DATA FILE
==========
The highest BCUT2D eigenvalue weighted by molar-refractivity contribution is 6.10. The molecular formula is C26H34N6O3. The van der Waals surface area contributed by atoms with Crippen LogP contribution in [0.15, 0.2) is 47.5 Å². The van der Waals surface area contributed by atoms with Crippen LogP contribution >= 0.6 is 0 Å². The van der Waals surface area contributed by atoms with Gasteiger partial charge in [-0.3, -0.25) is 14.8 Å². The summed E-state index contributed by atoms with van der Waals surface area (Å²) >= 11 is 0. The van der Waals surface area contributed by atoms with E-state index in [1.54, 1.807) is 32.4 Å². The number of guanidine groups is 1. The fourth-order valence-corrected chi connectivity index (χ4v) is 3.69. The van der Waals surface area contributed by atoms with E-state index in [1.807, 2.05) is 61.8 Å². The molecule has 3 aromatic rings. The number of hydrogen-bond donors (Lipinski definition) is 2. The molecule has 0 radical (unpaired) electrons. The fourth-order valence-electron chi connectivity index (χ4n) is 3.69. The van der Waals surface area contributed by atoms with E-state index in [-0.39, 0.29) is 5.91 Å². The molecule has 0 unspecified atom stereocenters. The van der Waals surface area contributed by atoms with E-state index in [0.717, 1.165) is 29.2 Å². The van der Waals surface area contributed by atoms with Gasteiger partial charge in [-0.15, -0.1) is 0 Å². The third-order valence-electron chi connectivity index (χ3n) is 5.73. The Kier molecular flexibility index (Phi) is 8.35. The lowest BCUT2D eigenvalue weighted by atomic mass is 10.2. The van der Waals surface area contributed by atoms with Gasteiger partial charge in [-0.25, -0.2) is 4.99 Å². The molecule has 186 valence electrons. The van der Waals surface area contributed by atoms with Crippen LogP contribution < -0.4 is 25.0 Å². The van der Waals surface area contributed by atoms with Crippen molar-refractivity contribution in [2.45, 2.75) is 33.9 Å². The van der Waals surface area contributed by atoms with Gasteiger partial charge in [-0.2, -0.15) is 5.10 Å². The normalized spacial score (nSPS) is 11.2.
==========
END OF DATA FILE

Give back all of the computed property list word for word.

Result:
The highest BCUT2D eigenvalue weighted by molar-refractivity contribution is 6.10. The molecular formula is C26H34N6O3. The van der Waals surface area contributed by atoms with Crippen LogP contribution in [0.15, 0.2) is 47.5 Å². The van der Waals surface area contributed by atoms with Crippen LogP contribution >= 0.6 is 0 Å². The van der Waals surface area contributed by atoms with Gasteiger partial charge in [-0.3, -0.25) is 14.8 Å². The summed E-state index contributed by atoms with van der Waals surface area (Å²) >= 11 is 0. The van der Waals surface area contributed by atoms with E-state index in [1.54, 1.807) is 32.4 Å². The number of guanidine groups is 1. The fourth-order valence-corrected chi connectivity index (χ4v) is 3.69. The van der Waals surface area contributed by atoms with E-state index in [1.807, 2.05) is 61.8 Å². The molecule has 3 aromatic rings. The number of hydrogen-bond donors (Lipinski definition) is 2. The molecule has 0 radical (unpaired) electrons. The fourth-order valence-electron chi connectivity index (χ4n) is 3.69. The van der Waals surface area contributed by atoms with E-state index in [-0.39, 0.29) is 5.91 Å². The molecule has 0 unspecified atom stereocenters. The van der Waals surface area contributed by atoms with E-state index in [0.717, 1.165) is 29.2 Å². The van der Waals surface area contributed by atoms with Gasteiger partial charge in [-0.15, -0.1) is 0 Å². The third-order valence-electron chi connectivity index (χ3n) is 5.73. The Kier molecular flexibility index (Phi) is 8.35. The lowest BCUT2D eigenvalue weighted by atomic mass is 10.2. The van der Waals surface area contributed by atoms with Gasteiger partial charge in [-0.25, -0.2) is 4.99 Å². The molecule has 186 valence electrons. The van der Waals surface area contributed by atoms with Crippen LogP contribution < -0.4 is 25.0 Å². The van der Waals surface area contributed by atoms with Crippen molar-refractivity contribution in [2.45, 2.75) is 33.9 Å². The van der Waals surface area contributed by atoms with Gasteiger partial charge in [-0.2, -0.15) is 5.10 Å². The normalized spacial score (nSPS) is 11.2.